The Meltonby Connection (Part 1)

Yapham is part of the parish of Yapham cum Meltonby. Meltonby is a tiny settlement about a mile from Yapham, which has nevertheless been home in the past to at least two cricket grounds and a thriving club.

The fixture booklets for 1929 and 1930 provide a tantalising glimpse into cricket in our area half way between the two world wars.


The first thing that jumps out of this small document is the name Pearson. Of the ten committee members, six bear that name, including the president, the treasurer, and the vice-captain. (The captain is a Mr. G. Terry.) Indeed, so dominant was the family that two of the 29 fixtures in the summer of 1929, on 8 May and 3 July, are listed as Pearsons v Rest. There are still Pearsons hereabouts of course. Indeed father and son Barry and Martin have been mainstays of the Yapham first team in recent years.

Meltonby played against ten other clubs that year. At the time Yapham had two sides, Yapham and Yapham Common. There were four local derbies against the latter, and two against the former. The other opponents were Kirby Underdale, Bugthorpe, Bishop Wilton, Full Sutton, Millington, Kilnwick Percy, Burnby, and Barmby Moor.

On 18 May and 6 July, when presumably there were gaps in the fixture list but the players were keen to play, there were matches between Married and Single. There’s a tip for fixture secretaries in 2017!

The owner of this card, presumably a batsman, made pencil notes next to the fixtures of his scores. He started his season badly with a duck against Kirby Underdale, then the following week scored 21 not out against Bugthorpe, which would be the best it got for him in 1929.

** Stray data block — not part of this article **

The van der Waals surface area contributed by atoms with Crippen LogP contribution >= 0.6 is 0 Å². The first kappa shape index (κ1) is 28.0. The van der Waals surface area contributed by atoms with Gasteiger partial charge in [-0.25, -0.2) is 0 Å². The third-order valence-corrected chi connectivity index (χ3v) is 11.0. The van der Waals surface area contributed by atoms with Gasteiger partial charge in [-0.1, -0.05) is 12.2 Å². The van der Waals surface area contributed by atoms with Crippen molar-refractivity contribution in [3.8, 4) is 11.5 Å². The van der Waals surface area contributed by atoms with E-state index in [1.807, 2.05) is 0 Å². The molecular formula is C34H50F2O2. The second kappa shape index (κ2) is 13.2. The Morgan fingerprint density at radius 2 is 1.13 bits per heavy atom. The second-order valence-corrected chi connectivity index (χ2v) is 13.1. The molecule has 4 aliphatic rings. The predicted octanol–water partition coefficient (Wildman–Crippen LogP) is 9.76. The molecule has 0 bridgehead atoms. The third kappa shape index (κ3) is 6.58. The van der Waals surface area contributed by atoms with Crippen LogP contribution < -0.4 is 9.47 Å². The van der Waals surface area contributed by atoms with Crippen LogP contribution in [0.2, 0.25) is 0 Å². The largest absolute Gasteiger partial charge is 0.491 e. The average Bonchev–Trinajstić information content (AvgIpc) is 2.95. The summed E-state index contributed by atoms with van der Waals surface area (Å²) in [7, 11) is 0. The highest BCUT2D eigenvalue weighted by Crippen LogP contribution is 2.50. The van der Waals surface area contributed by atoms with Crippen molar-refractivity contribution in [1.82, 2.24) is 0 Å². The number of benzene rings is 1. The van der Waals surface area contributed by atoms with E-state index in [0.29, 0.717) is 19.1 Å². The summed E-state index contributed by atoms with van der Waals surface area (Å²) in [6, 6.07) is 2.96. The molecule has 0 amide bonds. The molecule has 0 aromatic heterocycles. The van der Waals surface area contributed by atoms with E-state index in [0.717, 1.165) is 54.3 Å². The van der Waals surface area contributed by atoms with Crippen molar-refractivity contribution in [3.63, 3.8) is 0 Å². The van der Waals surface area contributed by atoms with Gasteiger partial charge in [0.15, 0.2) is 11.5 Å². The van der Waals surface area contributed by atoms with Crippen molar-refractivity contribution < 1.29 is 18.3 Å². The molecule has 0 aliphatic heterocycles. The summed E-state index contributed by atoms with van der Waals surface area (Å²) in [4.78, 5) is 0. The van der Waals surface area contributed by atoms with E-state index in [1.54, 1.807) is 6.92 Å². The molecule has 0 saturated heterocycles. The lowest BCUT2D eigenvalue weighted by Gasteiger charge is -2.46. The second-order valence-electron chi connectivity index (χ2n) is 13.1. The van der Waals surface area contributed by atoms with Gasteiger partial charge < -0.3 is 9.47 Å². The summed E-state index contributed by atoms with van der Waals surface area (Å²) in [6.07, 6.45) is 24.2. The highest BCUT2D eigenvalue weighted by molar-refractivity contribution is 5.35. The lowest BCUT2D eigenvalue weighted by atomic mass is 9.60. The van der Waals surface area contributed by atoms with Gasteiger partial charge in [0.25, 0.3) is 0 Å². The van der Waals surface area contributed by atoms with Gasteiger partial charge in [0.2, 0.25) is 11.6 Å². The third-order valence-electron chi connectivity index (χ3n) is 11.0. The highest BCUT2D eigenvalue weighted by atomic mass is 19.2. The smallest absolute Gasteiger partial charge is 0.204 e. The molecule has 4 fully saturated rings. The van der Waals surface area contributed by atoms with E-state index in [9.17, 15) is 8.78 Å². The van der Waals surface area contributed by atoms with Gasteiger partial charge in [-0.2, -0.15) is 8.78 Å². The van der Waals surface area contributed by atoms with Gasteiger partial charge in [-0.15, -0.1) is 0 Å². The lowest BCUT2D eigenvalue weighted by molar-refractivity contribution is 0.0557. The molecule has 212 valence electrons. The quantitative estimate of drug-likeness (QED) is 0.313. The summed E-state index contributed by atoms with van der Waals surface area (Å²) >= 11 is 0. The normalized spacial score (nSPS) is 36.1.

It’s interesting to note that Hewitt’s of Goodramgate had a range of cricket bats for sale; the cheapest was 10 shillings and the most expensive a whopping 30 shillings (£1.50 in new money). A set of bails would knock back Mr. W. Pearson, the Meltonby treasurer, to the tune of 1 shilling. And how highly did Mr Pearson rate his wicketkeeper? Did he go for the cheapest gloves at 10/6, or treat him to the deluxe 17/11 pair?


There were changes the following year, 1930. The committee was trimmed to eight members, but the Pearsons retained their vice-like grip on power, holding five of the  posts. The aforementioned W. Pearson continued to be treasurer, but was also now the team captain (assuming, which it isn’t safe to do, that the two W. Pearsons are the same person.)

While the committee shrank, the range of opposition increased from ten in 1929 to twelve. The clubs which appeared on the list in 1930 were Great Givendale, Allerthorpe and Hayton, while Full Sutton, who played against Meltonby twice the previous summer, disappear. I wonder whether there was a falling out between the clubs, cricket bats wielded in a field somewhere around Fangfoss or Bolton? I like the image, but more likely Full Sutton had a player shortage, as small clubs often do even today. The Pearsons played the Rest twice again, while the Married men had two opportunities to pay back the singletons for the defeats inflicted on them a year earlier.

Our anonymous batsman had a poor year, except for his glory day at home against Yapham Common on 14 June when he scored 46, albeit in a losing cause.

There is much more to learn and share about Meltonby cricket, and its links with Yapham, which is why this post is headed The Meltonby Connection (Part 1). If you have any information which could throw more light on the matter, please get in touch.

(c) Les Smith (July 2017)

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